Former leader of the Australian Greens, Bob Brown has recently convincingly argued the history of Australian State Governments engaging in passing laws which outlaw effective political protest.

In an article in The Saturday Paper 19 March to 25 March 2016 Bob Brown charts the history of various State Government laws which severely restrict peaceful political protest.

He notes that back in 1982 Tasmanian Liberal Premier Robin Gray overturned centuries of common law inherited from Britain which protected citizens’ rights to enter Crown Law.  Gray made it illegal to “lurk, loiter or secrete” in the riverside rainforest where the Hydro-Electric Commission was planning to build the Franklin Dam following the successful Franklin Dam protests that saw the building of the dam stopped after the High Court ruled that the Commonwealth foreign affairs’ powers to uphold World Heritage protection of the Tasmanian wilderness trumped the constitutional rights of the State Governments to manage lands and dam rivers as it pleased.  Successive Federal Governments have handed over World Heritage matters to the states and Labor and Coalition governments alike have legislated to erode the right to protest.

Victoria’s Cain Labor Government introduced targeted penalties against protestors trying to save native forests and wildlife.  These days you can be summarily fined if a Victorian forest officer recognises you in a group photograph taken in a logging zone.

The Western Australian Government has legislated draconian anti-protest laws to assist mining.

In New South Wales the government has adopted harsher anti-protest laws at the same time as it cuts penalties for illegal behaviour by mining and coal senior gas extraction companies.

The private sector has complemented these government moves.  In 2005 the biggest logging company in Australia, Gunns issued a SLAPP writ – that is a Strategic Litigation Against Public Participation – against 20 opponents of its proposed Tamar Valley pulp mill.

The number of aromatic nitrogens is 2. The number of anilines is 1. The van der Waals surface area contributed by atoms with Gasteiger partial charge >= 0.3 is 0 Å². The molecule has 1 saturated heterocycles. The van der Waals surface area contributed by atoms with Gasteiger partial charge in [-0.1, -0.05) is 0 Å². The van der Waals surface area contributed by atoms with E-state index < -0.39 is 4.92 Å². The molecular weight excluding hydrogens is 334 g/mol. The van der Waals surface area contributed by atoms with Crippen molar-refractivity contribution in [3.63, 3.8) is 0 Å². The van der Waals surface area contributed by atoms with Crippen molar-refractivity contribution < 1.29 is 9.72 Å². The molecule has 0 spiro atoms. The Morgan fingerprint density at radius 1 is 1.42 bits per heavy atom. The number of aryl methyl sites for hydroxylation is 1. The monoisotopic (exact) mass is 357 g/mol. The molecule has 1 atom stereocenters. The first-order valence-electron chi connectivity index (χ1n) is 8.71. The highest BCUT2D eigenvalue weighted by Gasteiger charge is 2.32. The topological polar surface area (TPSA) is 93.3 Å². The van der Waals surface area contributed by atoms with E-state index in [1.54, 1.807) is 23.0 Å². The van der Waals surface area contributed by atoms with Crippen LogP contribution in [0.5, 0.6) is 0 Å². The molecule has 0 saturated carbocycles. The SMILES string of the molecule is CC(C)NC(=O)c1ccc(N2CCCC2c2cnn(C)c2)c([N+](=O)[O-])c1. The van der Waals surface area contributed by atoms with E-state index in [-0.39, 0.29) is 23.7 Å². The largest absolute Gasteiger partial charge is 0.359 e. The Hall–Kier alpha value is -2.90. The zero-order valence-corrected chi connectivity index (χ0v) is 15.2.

In his book “Slapping on the Writs” Melbourne barrister Brian Walters cites an American definition of SLAPP as “a civil complaint or counterclaim for money damages filed against private citizens or citizens’ groups who are targeted because of their communications to a government body or official or to voters in a community on an issue of public interest or concern”.

Brown notes that in Tasmania the Hodgman Government passed legislation with Labor support in 2014 that threatens peaceful protestors with an initial $10,000 fine and with four years in jail for later repeat on-site protests.

Brown notes that Hodgman’s Government assured the electorate that his legislation was aimed at “radical protestors” and not “mums and dads”.

Brown notes that the first people arrested under this legislation were a grandfather and mother of two, Jessica Hoyt now a neurosurgery nurse in Hobart.

Subsequent to her arrest Brown walked into an area to observe a bulldozer flattening forests including ferns and Brown was arrested and charged under Hodgman’s law which defines a protestor as a person engaged in activity “for the purposes of promoting awareness of or support for an opinion, or belief, in respect of a political, environmental, social, cultural or economic issue”.  Brown is taking the law under which he was arrested to the High Court citing an implied provision in the Commonwealth Constitution protecting freedom of communication on government and political matters.

Those of us in Queensland who saw the so-called right to march laws passed in 1977 by the Bjelke-Petersen Government have good cause to be worried about a trend that causes peaceful political protest in at least three of the Australian states currently being severely criminalised.


Terry O’Gorman

13 April 2016